The webcomics blog about webcomics

Not Even Slightly Plussed

By now you really don’t need me to tell you about Ryan North’s Hamlet-themed Kickstarter, and to reflect that fact I’m not even going to mention the dollar figure presently attached to the campaign. I’m only mentioning it because today’s update featured an illustration by KC Green that included the most casually awesome, entirely nonplussed high-five in history, that’s all. I literally cannot look that that illustration without smiling.

  • Speaking of Kickstarts, a new — and very ambitious– one opened today, as the Blind Ferret Fun-Making Concern have launched a campaign with a goal of US$78,000 to put together a documentary series focusing on what conventions are like for your favorite band of misfit Canadians. The filming part is done (you couldn’t squeeze past the BF booth in San Diego without ducking past a very attentive camera crew, which makes me wonder how Sohmer managed bathroom breaks).

    It’s got an interesting rewards structure, too — only five tiers, with pricepoints of US$15, $35, $45, $55, and $2500 (no typo), making the “Executive Producer” reward officially the most pie-in-the-sky Kickstarter offering¹ I’ve ever seen. With just a 30 day turnaround and a high target, BF will need some sustained support to meet goal.

  • As promised, Jim Zub is back with a second blogposting on the economics of indy-comic publishing, this time on digital distribution. The one thing I learned almost immediately is that there really isn’t a justification for the commonly-held assumption (and I’ve held it myself²) that a three dollar comic should be much cheaper in digital form because you don’t have to pay the printer!

    Let’s work off a common enough digital price point of 99 cents; take a moment to go back to Zub’s earlier essay on indy comics and look at the pie chart. Does the wedge marked “printer” take up 2/3s of the pie? No? Then you can’t drop the price of a comic from three bucks to 99 cents and keep the same amount of money in your pocket. The slices marked “distributor” and “retailer” which made up about 65% in the print chart are replaced by “ComiXology” and “Apple/Google”, and they make up … about 65% of the digital chart.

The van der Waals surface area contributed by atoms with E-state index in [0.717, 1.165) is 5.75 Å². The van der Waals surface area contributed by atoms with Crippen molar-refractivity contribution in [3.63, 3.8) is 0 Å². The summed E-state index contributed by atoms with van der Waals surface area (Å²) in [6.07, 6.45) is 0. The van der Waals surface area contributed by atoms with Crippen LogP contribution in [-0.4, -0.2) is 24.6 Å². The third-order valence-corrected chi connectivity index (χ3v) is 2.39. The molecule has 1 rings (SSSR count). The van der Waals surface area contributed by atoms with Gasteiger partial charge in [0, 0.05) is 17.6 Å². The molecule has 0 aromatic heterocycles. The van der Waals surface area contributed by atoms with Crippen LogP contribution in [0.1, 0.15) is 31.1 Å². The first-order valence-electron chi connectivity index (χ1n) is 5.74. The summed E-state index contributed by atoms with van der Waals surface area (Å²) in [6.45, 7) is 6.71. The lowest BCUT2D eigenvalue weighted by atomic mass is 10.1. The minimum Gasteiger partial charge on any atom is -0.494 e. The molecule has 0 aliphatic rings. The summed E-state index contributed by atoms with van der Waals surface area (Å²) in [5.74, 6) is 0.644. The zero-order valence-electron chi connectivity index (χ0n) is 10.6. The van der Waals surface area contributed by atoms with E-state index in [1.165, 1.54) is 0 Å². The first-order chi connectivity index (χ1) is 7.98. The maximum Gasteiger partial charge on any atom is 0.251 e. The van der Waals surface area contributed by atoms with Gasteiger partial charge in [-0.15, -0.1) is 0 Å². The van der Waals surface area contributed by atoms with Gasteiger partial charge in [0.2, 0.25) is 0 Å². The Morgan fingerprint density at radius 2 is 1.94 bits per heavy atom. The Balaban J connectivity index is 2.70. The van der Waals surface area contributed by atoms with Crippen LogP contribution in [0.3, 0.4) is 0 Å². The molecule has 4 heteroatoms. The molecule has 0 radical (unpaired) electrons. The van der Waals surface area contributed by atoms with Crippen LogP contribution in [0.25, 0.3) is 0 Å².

The printer bill does offer a savings of 20-25%, but that means a three dollar comic can come down to maybe $2.25; the 99 cent price point doesn’t work unless you sell three times more copies than at the three dollar mark. Hopefully, Zub will let us in on how both of these channels relate to/drive customers towards trade sales.

  • In a similar vein about the economics and realities of being an independent creator, a pair of filmmakers talk about self-distribution when you’re not Louis CK with respect to their documentary, Indie Game: The Movie. The parts that stuck out for me are near the end of the article, making three points that successful webcomickers have made time and time again:

    “You have to find your audience and you have to engage them,” Pajot says. “You can’t let them find you.”

    The second major point, Swirsky adds, focuses on a work ethic beyond imagination.
    “There’s no way around it, you have to put in the time and put in the effort. You’re literally building your audience one member at a time and that can lead to something quite powerful.”

    Finally … “No one will work for your film as hard as you work for your film…. It can definitely be augmented through other people but no one will work as hard as you’re going to work.”

    Those looking for the magic bullet/secret formula/hidden handshake that guarantees creative and financial success, there it is. Find your audience, work harder than ever before, and realize that nobody cares about your success more than you, so you have to make it happen.

¹ In terms of cost and rewards differential from the next-lowest tier.

² Although I do think there’s an argument to be made for first issues in series being very cheap (even free), and for out-of-print collections that are otherwise unobtainable to priced under their original cover prices.

Screw it, hold onto that assumption in Footnote No. 2.
Getting the price-point right isn’t a linear ratio. Dropping a $3 comic down to a $1 comic should be closer to a 5x to 10x sales multiplier. If sales are only 10% compared to print sales, you’re charging too much for digital.
Comparing my numbers to that of the prose market sales, it should be closer to 33% in sales dollars, not units, and units should be at roughly 3 times that. (And this model is assuming that there’s three products – floppy, trade and digital).

Hey just wanted to thank you again for your site and let you know of a small problem I encountered this morning. When using your link to sinfest I was rerouted to a porn site. I don’t know if this is contamination on your link for the [redacted; see this post for more information — Ed.] comic site but wanted to let you know so other users not exposed. Best of luck and keep up the good work on your reviews.

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